Before the Flood review: DiCaprio spells out the horrors of climate change
Climate change is real, as opposed to what many a Donald Trump supporter may think. But that disbelief is not limited only to the crazies who'd like to see the corrupt businessman as President of the US.
Around the world, you'll come across millions who believe that climate change is a liberal myth, designed to hit out at capitalism and industry.
But cold hard facts and science back climate change - it really isn't a figment of imagination. More than anything, it's terrifying.
We're at a point where we're leaving our future generations almost nothing. Terrains have eroded away and changed drastically, becoming uninhabitable. The ice caps are melting and water levels are rising drastically. Animal and bird species around the world are becoming extinct. Pollution levels across the world have spiked - New Delhi's air after Diwali feels like you're wading through particulate toxic sludge.
An urgent call to arms about climate change, National Geographic's Before the Flood highlights many of these changes that our earth is undergoing because of mankind's ways.
DiCaprio front and centre
Putting Leonardo DiCaprio, who produced the documentary, at the centre is a smart move; his global star power is and always was more likely to get the documentary eyeballs. It also makes this the most significant documentary about climate change since Al Gore's An Inconvenient Truth was released a decade ago.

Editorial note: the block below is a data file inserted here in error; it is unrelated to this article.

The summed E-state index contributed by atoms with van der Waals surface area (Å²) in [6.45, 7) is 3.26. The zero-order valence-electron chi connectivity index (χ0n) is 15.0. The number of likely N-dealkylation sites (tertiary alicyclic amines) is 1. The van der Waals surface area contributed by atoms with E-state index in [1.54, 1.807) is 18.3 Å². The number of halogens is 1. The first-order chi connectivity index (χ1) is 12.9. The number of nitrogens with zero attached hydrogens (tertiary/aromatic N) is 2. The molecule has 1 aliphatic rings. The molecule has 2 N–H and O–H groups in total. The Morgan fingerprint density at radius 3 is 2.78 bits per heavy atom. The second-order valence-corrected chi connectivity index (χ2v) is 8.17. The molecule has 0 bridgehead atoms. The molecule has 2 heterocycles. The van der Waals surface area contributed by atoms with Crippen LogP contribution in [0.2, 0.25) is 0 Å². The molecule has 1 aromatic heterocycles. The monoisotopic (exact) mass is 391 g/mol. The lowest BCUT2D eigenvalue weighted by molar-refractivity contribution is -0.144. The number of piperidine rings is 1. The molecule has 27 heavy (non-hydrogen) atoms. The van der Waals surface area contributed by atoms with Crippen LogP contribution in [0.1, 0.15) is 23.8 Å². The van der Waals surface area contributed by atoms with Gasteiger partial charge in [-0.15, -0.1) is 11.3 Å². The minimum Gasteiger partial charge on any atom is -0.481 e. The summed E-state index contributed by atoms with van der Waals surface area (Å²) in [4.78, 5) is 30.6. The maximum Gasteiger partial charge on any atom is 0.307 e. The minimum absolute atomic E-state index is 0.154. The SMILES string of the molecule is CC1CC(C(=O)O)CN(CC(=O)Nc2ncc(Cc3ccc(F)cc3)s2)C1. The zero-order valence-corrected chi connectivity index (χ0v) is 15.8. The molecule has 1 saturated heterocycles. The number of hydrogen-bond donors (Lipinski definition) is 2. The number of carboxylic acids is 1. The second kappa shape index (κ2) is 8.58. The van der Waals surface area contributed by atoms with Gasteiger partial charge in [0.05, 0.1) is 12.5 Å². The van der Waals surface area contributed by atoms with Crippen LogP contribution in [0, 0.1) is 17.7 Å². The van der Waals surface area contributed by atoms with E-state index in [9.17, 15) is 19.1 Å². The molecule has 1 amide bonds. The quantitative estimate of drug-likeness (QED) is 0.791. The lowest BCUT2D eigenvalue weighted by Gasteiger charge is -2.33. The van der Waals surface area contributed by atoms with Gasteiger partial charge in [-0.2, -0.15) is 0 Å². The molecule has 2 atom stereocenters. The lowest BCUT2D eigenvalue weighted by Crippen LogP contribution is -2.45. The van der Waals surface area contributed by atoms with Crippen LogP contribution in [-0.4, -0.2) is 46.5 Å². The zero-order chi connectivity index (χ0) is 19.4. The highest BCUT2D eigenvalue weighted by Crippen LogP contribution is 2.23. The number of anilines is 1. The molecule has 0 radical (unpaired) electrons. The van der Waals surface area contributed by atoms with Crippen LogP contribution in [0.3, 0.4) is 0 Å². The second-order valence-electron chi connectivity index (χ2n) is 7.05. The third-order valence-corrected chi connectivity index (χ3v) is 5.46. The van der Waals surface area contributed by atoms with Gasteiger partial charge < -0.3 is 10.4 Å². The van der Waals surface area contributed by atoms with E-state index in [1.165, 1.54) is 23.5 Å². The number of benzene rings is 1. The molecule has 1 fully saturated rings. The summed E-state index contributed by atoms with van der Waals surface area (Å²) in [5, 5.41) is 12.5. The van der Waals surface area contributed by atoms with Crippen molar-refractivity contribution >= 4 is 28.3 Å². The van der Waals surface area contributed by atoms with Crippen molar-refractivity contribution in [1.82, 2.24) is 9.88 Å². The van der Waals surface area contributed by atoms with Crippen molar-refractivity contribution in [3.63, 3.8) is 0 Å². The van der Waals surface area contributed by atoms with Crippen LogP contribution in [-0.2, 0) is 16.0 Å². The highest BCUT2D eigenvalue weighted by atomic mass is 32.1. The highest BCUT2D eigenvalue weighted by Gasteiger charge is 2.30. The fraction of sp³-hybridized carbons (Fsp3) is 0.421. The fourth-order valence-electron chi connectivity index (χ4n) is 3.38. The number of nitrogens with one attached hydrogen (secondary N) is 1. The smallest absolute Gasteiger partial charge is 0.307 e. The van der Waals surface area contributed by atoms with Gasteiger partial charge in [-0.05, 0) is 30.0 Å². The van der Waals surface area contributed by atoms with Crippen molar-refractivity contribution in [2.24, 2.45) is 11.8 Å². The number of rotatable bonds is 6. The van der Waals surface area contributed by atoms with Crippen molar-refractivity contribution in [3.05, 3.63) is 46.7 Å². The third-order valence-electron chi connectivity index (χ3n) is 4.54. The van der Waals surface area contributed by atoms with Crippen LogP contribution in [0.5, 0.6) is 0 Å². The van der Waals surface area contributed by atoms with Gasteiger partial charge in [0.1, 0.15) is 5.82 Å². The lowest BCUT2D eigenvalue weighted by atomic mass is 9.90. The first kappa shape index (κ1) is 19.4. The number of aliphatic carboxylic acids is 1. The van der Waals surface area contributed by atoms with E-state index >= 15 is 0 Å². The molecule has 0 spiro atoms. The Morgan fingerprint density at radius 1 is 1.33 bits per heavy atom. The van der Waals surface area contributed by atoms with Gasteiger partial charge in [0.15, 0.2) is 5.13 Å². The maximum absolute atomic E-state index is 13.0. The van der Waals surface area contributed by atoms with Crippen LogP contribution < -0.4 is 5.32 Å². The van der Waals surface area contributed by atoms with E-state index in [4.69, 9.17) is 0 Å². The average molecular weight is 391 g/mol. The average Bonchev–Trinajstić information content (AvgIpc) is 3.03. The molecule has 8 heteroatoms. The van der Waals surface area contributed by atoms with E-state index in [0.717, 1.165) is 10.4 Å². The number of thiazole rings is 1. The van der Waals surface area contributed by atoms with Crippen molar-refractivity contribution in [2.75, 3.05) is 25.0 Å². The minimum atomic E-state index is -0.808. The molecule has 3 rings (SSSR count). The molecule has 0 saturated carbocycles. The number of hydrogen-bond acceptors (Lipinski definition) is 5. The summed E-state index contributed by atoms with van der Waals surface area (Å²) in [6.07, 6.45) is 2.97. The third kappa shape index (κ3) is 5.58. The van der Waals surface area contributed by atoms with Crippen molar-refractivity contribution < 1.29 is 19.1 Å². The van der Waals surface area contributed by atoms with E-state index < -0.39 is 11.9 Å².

Toward the same goal, National Geographic screened it on its TV channel on 30 October, and released it on YouTube the very same day, with the idea that this was made for mass consumption - that educating more people is more important than making money off such a project.
We should be hopeful that it would be effective in that respect, because at the end of the day, our first and only line of defence is an informed public that actually wants to change the drastic direction we've been heading down.
For the movie, DiCaprio spent three years interviewing people around the world about local and regional challenges, as well as the options for addressing those.
The movie does not focus on simply showing how terrible the current state of affairs is. It also focusses on the positive solutions many across the globe have taken.
DiCaprio is no expert, he makes that clear with comments like: "Oh wait, that's how much ice has melted!" repeated with awe over three times.
But what's worse, he and the movie only offer simplistic solutions. The whole documentary shows far too much faith in investment in renewable energy being our saviour, in politicians deciding to make the right decision.
Which, considering how well acquainted we are with human greed at the moment, isn't likely to happen.
DiCaprio's meeting with Sunita Narain, director of India's Centre for Science and Environment, provides, arguably, the key scene of the whole film. They discuss the sweet spot of the climate conundrum: how do developing nations with fast-rising populations raise standards of living for all without emitting vast volumes of greenhouse gases by the burning of fossil fuels?